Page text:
Photo courtesy of Flickr user jking89.
Here are some fun alligator facts to help you win at trivia games!
The average lifespan of an American alligator is about 30-35 years, but in captivity they can live more than 50 years.
The oldest alligator in captivity lives in the Belgrade Zoo in Serbia. He’s named Mujo, and he’s over 76 years old!
This is the ninth of 12 Things You Should Know about Alligators and Everglades Wildlife, a free eBook.
The alligator became the official state reptile of Florida in 1987.
Although claiming territory in the water can be difficult, crocodilians have found an effective method. Most species use a “headslap” or “jawclap.” A headslap is performed by an alligator or crocodile raising its head and slamming it against the surface of the water. To execute a jawclap the reptile opens its jaw at the surface of the water, then quickly closes it. The result is a loud pop and splash.
American alligators have between 74 and 80 teeth in their mouth at any given time. Each gator can go through 2,000 to 3,000 teeth during its lifetime!
More than eighty percent of baby alligators fall victim to wading birds, raccoons, bobcats, otters, snakes, large bass and even larger alligators. Once an alligator exceeds four feet, it is relatively safe from predators, but may still be vulnerable to cannibalism.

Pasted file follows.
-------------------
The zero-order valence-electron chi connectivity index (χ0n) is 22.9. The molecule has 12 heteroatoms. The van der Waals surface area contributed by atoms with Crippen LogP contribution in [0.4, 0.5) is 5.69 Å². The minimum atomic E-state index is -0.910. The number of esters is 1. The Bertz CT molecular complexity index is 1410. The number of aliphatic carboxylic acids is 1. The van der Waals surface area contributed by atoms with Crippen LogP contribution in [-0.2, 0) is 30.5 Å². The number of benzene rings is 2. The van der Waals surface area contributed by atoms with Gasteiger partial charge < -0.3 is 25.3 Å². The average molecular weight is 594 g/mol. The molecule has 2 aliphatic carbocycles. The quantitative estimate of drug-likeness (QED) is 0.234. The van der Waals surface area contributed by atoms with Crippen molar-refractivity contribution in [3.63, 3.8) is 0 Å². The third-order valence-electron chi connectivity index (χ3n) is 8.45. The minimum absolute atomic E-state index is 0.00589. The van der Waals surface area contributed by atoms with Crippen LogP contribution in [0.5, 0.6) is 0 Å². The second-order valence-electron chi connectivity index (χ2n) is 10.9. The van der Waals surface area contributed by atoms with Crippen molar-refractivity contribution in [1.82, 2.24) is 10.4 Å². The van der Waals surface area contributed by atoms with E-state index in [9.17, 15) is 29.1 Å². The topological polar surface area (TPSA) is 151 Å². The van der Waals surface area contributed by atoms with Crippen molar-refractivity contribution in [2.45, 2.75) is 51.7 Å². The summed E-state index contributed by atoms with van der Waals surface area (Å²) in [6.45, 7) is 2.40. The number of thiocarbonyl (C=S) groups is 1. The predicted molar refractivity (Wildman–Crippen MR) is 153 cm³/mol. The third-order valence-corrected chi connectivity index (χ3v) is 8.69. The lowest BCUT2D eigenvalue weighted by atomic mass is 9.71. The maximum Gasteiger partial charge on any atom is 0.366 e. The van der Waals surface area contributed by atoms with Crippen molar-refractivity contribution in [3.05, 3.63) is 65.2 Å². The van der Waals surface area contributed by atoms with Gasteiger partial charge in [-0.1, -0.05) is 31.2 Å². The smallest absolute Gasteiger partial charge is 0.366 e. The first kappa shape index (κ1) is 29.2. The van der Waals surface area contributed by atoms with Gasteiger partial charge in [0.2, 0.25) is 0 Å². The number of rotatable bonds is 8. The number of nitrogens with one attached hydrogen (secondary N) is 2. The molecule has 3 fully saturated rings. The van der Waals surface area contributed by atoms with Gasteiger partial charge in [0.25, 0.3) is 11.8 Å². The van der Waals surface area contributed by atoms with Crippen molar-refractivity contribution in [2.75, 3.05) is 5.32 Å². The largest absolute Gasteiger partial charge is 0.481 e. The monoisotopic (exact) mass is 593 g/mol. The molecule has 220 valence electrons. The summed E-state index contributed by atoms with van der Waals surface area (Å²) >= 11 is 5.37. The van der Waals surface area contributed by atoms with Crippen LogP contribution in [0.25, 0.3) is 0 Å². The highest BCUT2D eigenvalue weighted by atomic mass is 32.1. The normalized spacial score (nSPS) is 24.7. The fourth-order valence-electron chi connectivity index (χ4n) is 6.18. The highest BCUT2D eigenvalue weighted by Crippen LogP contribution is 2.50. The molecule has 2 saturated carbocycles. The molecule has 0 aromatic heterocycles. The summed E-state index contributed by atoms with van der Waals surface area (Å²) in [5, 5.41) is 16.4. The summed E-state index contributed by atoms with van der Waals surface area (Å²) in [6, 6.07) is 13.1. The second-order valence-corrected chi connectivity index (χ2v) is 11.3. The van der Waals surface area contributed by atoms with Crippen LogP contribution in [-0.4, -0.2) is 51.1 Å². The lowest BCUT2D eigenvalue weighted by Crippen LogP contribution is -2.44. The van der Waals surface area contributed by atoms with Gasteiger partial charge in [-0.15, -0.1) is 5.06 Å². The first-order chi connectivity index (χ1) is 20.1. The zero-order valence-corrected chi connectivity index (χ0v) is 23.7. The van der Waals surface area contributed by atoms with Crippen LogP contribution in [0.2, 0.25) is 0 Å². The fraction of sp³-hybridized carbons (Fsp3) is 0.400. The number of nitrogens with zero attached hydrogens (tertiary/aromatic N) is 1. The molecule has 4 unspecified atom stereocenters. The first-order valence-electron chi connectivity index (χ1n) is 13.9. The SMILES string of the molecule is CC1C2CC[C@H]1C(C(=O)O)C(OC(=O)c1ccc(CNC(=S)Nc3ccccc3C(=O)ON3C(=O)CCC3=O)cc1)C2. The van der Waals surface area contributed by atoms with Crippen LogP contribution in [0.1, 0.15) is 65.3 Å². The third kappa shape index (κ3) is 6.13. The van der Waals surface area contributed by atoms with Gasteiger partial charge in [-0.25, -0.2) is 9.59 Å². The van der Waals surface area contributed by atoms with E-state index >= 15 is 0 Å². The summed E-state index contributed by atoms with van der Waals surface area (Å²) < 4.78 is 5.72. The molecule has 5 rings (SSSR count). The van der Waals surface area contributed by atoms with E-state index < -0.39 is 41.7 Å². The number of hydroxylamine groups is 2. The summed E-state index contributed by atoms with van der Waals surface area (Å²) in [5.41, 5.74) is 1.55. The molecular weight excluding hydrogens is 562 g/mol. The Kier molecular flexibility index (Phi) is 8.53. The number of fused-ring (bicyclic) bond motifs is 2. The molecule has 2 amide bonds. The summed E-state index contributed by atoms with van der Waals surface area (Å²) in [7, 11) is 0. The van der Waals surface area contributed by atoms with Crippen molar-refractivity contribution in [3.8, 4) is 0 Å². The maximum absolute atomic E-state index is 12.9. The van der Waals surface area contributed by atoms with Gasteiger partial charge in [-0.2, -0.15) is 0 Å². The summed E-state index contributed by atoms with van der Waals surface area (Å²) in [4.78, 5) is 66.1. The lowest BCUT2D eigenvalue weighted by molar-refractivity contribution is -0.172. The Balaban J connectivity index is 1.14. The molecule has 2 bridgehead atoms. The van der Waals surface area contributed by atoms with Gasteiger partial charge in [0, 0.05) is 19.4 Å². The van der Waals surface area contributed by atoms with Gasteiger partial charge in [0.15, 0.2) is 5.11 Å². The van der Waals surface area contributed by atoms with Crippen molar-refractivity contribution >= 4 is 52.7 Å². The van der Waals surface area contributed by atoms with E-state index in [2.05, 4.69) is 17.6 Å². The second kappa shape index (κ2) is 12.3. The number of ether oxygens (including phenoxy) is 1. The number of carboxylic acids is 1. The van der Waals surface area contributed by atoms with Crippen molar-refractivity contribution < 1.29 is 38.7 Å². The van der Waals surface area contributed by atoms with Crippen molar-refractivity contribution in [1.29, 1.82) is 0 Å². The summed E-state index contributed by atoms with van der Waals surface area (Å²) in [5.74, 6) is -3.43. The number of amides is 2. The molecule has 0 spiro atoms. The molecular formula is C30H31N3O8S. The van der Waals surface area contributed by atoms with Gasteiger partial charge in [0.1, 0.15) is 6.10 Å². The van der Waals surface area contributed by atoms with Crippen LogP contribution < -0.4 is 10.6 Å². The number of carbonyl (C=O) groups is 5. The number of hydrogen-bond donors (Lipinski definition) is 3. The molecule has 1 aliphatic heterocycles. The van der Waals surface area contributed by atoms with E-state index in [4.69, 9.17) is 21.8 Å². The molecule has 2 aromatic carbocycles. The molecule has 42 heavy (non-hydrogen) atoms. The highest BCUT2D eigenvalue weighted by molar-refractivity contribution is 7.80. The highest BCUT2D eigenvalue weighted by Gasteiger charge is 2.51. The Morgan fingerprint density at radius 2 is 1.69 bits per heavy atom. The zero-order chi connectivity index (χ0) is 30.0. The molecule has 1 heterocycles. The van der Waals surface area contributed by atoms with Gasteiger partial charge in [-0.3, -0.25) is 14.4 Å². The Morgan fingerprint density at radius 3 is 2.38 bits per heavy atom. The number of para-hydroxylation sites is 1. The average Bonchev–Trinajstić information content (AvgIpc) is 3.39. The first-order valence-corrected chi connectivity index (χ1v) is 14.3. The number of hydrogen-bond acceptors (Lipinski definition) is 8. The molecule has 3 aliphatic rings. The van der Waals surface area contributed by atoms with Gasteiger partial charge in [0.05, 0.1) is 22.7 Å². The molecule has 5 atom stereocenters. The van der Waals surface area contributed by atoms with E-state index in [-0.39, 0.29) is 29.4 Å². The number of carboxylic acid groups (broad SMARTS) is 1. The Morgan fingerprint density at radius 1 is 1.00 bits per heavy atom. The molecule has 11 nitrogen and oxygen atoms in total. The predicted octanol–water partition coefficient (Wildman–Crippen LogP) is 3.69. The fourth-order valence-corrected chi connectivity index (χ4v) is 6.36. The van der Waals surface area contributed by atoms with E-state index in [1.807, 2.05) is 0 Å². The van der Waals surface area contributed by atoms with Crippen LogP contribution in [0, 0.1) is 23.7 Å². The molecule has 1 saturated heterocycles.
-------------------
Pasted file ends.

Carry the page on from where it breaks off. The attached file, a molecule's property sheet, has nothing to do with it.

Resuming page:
In Florida, you can travel on a road called Alligator Alley. This is actually Everglades Parkway, which is a section of Interstate 75 and State Road 84 extending from Naples on the west coast of Florida to Weston on the east. The name Alligator Alley was originally given by the American Automobile Association during planning because they believed it would be useless to cars, merely an “alley for alligators.” Nowadays it’s useful mainly to cars, but you will still see alligators frequenting the waterways beside the road and occasionally the road itself.